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IBM computer runs on ‘electronic blood’

Inspired by the human brain, IBM has developed a computer which runs on what it calls 'electronic blood'.

The prototype computer, which uses only 20W of energy, relies on an electrolyte liquid to carry power in and take heat out.

IBM's ultimate goal, according to researcher Dr Bruno Michel, is to put a petaflop computer into a desktop pc by 2060.

"We want to fit a supercomputer inside a sugar cube," he told the BBC. "To do that, we need a paradigm shift in electronics - we need to be motivated by our brain."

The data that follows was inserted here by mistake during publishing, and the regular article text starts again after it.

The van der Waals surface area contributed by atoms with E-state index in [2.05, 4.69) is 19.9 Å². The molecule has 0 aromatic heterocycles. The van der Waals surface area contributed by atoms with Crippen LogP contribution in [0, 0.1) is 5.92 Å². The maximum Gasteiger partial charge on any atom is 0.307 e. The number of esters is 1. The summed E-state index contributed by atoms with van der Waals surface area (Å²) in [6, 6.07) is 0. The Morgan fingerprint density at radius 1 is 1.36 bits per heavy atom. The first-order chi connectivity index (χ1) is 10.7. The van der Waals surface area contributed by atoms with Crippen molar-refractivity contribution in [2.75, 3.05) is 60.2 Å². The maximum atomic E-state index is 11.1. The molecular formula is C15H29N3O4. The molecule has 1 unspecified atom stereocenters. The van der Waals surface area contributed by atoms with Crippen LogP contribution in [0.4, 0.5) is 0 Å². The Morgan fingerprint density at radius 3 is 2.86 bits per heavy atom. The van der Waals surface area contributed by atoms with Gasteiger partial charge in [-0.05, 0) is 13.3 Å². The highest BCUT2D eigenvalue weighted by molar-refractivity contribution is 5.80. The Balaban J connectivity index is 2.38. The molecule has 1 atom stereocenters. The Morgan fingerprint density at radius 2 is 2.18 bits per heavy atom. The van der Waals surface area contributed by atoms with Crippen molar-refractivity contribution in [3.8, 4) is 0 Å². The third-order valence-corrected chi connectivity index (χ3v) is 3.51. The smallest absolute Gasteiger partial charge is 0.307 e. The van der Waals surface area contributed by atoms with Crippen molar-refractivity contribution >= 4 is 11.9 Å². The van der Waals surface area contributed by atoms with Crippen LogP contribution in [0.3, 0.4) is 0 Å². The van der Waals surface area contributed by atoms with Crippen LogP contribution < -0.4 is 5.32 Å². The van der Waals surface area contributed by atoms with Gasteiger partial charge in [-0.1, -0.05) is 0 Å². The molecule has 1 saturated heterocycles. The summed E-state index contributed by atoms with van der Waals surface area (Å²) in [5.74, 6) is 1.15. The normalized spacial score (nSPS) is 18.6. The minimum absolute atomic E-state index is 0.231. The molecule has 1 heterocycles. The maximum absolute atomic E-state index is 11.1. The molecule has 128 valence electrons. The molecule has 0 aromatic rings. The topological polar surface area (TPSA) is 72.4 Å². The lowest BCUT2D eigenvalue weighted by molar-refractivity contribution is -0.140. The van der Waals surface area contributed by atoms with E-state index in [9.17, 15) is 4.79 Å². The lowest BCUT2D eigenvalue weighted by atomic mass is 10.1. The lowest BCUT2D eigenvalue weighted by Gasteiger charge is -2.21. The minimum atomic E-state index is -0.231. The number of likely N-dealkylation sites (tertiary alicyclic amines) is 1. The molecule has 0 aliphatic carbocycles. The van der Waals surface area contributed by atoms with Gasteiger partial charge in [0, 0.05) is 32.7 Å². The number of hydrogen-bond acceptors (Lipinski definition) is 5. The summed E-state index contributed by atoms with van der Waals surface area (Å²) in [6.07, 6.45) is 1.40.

IBM's solution, called the 'redox flow' system, involves chips interlayered with tiny water pipes.

First a liquid - the electrolyte - is charged via electrodes. It is then pumped into the computer, where it discharges energy to the chip.

A basic model was demonstrated this week at IBM's lab in Zurich by Dr Michel and his colleague Dr Patrick Ruch.

The team will attempt to optimise the technology over the coming decades to achieve zettascale computing.

Author
Laura Hopperton

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